Work on Demand at the RebLaw conference
Lawyers sometimes get a bad rap. Whether seen as making matters more costly, or overly complex, and therefore out of the reach of, or even of harm to, the average person ‘on the street’, ‘getting the lawyers in’ may often be viewed negatively. However, many become lawyers or legal scholars in order to do just the opposite. RebLaw Scotland, a network, founded by trainee solicitors Mairi McAllan, Katy Macaskill and Seonaid Stevenson, is firmly in the latter camp. Their conferences, which have twice now partnered with the University of Glasgow School of Law, bring together aspiring student lawyers, legal professionals, academics and activists who share the vision of ‘law as a tool of social justice.’
At this year’s conference, held on a sunny Saturday in February, the tone was set as the conference was opened by well wishes from Glasgow Law School alumna, First Minister Nicola Sturgeon. The First Minister, who self-identifies as a rebellious lawyer, encouraged others to pursue a similar path via a video-link. The schedule attested to the diverse range of spheres in which rebellious lawyers are making an impact, from children’s rights, public interest and strategic litigation, housing, migration, equality, to criminal justice.
On behalf of the Work on Demand (WOD) team, Eleanor Kirk joined a panel discussion on Workers’ Rights in the Gig Economy. Eleanor was teamed up with two legal professionals from Thompsons Solicitors. Michael Briggs explained the key legal tests relating to employment status, how employers were trying to evade liability and some of the high-profile challenges from workers. Dee Flanigan offered a strategic take on how the human rights implications of trade union organisation and action. Eleanor then gave some insight into the WOD project, its objectives and rationale.
As designed by principal investigator, Prof Ruth Dukes,[i] WOD aims to develop a new approach to labour law as an academic discipline. On the theme of ‘Rebellious Lawyering,’ and using ‘using law as a tool for social justice,’ WOD has the ambition of returning labour law to its critical tradition, and to re-orientate our understanding of the legal regulation of working relationships, the relationship between the labour law, economy and society and so, to drive towards more democratic working relationships and decent work for all through legislative change and institutional innovation.
WOD is a response to an increasingly evident crisis of labour law concerning the continued viability of systems of labour law that are protective of workers’ interests. Academic labour law has a critical tradition, aiming to democratise working relationships, and to address exploitation. However, as an academic subject, and in terms of influence over policy, it is of declining influence. The law is increasingly imbued with economic objectives, and beholden to notions of the primacy of ‘the market’, as immovable and untameable, and to neoliberal values fetishizing of flexibility in labour markets in particular. Collective rights have been progressively weakened over a period spanning five decades. During the same period, while individual rights have undergone a period of expansion, their implementation was soon followed, from around the late 1990s, by successive reforms to discourage people from enforcing them through employment tribunals (e.g. costs, statutory procedures, fees). We have a peculiar situation of a largescale expansion of individual employment rights, at the same time as increasing attempts to stop people from using them.[ii] Coverage has also narrowed, with fewer people being protected as ‘employees’. Income inequality is growing, we have rising levels of in-work poverty, and despite some greenshoots of organising, trade union membership dwells at historically low levels.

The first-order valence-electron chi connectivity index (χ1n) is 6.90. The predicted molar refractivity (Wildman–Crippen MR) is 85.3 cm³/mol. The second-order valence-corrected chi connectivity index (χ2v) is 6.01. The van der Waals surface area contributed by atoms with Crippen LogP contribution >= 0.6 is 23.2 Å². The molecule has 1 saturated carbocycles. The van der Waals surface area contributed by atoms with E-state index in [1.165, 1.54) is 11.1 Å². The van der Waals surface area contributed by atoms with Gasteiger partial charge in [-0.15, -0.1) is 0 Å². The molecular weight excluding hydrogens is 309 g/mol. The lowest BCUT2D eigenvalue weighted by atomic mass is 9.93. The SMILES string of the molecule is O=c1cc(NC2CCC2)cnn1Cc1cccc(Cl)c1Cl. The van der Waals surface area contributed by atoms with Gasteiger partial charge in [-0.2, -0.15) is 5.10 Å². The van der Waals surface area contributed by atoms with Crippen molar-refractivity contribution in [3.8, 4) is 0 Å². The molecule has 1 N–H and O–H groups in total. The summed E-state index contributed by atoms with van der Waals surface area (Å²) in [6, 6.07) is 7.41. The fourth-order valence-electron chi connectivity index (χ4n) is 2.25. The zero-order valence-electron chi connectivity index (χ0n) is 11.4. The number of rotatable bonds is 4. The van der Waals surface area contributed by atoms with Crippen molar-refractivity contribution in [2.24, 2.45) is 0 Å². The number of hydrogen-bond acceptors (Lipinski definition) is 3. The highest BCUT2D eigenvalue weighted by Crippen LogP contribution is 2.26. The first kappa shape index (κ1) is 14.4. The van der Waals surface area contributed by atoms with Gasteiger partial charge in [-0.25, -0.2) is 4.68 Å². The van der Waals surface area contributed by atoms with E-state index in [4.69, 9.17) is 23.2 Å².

In this context, the contract for employment has reasserted itself as the primary legal institution. The contract was treated by early scholars of labour law as suppressed or emptied by the statute or collective agreement. However, with the gradual erosion of collective and individual rights, the contract reasserts itself. The WOD team will look closely at this key institution and consider it in all its forms, delineating what is unique about the likes of contracting for work in the gig economy and other settings and how a host of socio-legal and economic forces shape this relation. A key innovation of the WOD project is the characterisation of contracting for work as an instance of behaviour that is simultaneously economic, social and legal. With the aim of developing a new methodology for the study of work contracts, WOD will synthesise elements of economic sociology, sociology of law, and political economy into a new ‘economic sociology of labour law’, in order to fully understand contracting and its outcomes. The project also has a strong comparative dimension. WOD will analyse differences in forms of contract and contracting behaviour across jurisdictions and over the course of several decades. We will explore how various national, regional and sectoral labour constitutions have been configured over time. The WOD will be conducting research with policy makers, young workers and older cohorts in a number of sectors, in the UK, Italy and Greece.[iii]